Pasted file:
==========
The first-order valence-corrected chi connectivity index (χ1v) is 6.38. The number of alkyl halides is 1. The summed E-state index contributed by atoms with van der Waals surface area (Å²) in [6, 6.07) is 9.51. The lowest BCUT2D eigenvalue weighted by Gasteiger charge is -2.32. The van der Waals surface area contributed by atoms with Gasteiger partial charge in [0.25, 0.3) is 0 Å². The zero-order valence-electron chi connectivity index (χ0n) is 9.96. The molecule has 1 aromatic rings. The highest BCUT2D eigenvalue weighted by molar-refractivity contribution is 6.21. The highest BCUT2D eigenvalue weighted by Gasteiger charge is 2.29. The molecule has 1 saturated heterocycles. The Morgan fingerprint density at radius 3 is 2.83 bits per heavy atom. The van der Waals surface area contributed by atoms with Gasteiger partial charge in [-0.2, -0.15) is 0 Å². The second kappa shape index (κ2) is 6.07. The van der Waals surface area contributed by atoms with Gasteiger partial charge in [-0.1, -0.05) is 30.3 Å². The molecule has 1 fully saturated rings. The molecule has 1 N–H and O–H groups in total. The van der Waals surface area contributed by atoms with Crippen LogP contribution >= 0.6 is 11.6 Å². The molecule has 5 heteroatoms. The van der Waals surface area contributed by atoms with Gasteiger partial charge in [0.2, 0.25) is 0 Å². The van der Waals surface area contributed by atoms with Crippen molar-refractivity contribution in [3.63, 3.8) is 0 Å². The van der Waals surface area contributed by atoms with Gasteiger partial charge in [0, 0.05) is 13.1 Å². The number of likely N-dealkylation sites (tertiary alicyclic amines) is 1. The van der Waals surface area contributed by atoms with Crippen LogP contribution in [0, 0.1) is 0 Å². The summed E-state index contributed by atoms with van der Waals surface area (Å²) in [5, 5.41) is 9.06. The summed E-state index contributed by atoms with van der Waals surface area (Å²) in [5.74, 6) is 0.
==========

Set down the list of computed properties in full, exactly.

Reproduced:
The first-order valence-corrected chi connectivity index (χ1v) is 6.38. The number of alkyl halides is 1. The summed E-state index contributed by atoms with van der Waals surface area (Å²) in [6, 6.07) is 9.51. The lowest BCUT2D eigenvalue weighted by Gasteiger charge is -2.32. The van der Waals surface area contributed by atoms with Gasteiger partial charge in [0.25, 0.3) is 0 Å². The zero-order valence-electron chi connectivity index (χ0n) is 9.96. The molecule has 1 aromatic rings. The highest BCUT2D eigenvalue weighted by molar-refractivity contribution is 6.21. The highest BCUT2D eigenvalue weighted by Gasteiger charge is 2.29. The molecule has 1 saturated heterocycles. The Morgan fingerprint density at radius 3 is 2.83 bits per heavy atom. The van der Waals surface area contributed by atoms with Gasteiger partial charge in [-0.2, -0.15) is 0 Å². The second kappa shape index (κ2) is 6.07. The van der Waals surface area contributed by atoms with Gasteiger partial charge in [-0.1, -0.05) is 30.3 Å². The molecule has 1 fully saturated rings. The molecule has 1 N–H and O–H groups in total. The van der Waals surface area contributed by atoms with Crippen LogP contribution >= 0.6 is 11.6 Å². The molecule has 5 heteroatoms. The van der Waals surface area contributed by atoms with Gasteiger partial charge in [0.2, 0.25) is 0 Å². The van der Waals surface area contributed by atoms with Crippen molar-refractivity contribution in [3.63, 3.8) is 0 Å². The van der Waals surface area contributed by atoms with Gasteiger partial charge in [0, 0.05) is 13.1 Å². The number of likely N-dealkylation sites (tertiary alicyclic amines) is 1. The van der Waals surface area contributed by atoms with Crippen LogP contribution in [0, 0.1) is 0 Å². The summed E-state index contributed by atoms with van der Waals surface area (Å²) in [5, 5.41) is 9.06. The summed E-state index contributed by atoms with van der Waals surface area (Å²) in [5.74, 6) is 0.